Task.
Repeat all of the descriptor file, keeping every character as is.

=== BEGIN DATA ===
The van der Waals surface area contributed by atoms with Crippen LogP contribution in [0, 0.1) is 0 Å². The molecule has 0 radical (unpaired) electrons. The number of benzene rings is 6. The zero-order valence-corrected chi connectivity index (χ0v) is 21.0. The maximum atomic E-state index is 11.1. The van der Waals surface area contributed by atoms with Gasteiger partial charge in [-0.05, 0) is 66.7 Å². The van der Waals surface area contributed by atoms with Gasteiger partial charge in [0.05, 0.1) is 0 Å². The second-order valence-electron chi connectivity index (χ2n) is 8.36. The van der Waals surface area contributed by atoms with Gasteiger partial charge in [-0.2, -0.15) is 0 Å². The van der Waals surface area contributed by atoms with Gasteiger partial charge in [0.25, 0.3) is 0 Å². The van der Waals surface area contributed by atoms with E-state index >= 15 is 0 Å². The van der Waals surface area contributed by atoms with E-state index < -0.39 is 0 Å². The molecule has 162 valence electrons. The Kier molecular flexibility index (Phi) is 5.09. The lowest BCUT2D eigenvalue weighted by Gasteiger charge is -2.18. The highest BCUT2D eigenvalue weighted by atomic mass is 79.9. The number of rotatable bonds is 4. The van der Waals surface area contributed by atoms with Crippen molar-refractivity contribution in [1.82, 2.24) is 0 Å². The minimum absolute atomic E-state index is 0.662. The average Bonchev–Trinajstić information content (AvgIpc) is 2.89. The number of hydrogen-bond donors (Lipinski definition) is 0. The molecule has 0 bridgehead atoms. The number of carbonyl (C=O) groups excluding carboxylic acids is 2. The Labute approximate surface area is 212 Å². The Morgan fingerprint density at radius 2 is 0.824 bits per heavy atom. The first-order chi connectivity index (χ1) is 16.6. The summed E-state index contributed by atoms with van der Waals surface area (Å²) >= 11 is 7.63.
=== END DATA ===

The van der Waals surface area contributed by atoms with Crippen LogP contribution in [0, 0.1) is 0 Å². The molecule has 0 radical (unpaired) electrons. The number of benzene rings is 6. The zero-order valence-corrected chi connectivity index (χ0v) is 21.0. The maximum atomic E-state index is 11.1. The van der Waals surface area contributed by atoms with Gasteiger partial charge in [-0.05, 0) is 66.7 Å². The van der Waals surface area contributed by atoms with Gasteiger partial charge in [0.05, 0.1) is 0 Å². The second-order valence-electron chi connectivity index (χ2n) is 8.36. The van der Waals surface area contributed by atoms with Gasteiger partial charge in [-0.2, -0.15) is 0 Å². The van der Waals surface area contributed by atoms with Gasteiger partial charge in [0.25, 0.3) is 0 Å². The van der Waals surface area contributed by atoms with E-state index >= 15 is 0 Å². The van der Waals surface area contributed by atoms with E-state index < -0.39 is 0 Å². The molecule has 162 valence electrons. The Kier molecular flexibility index (Phi) is 5.09. The lowest BCUT2D eigenvalue weighted by Gasteiger charge is -2.18. The highest BCUT2D eigenvalue weighted by atomic mass is 79.9. The number of rotatable bonds is 4. The van der Waals surface area contributed by atoms with Crippen molar-refractivity contribution in [1.82, 2.24) is 0 Å². The minimum absolute atomic E-state index is 0.662. The average Bonchev–Trinajstić information content (AvgIpc) is 2.89. The number of hydrogen-bond donors (Lipinski definition) is 0. The molecule has 0 bridgehead atoms. The number of carbonyl (C=O) groups excluding carboxylic acids is 2. The Labute approximate surface area is 212 Å². The Morgan fingerprint density at radius 2 is 0.824 bits per heavy atom. The first-order chi connectivity index (χ1) is 16.6. The summed E-state index contributed by atoms with van der Waals surface area (Å²) >= 11 is 7.63.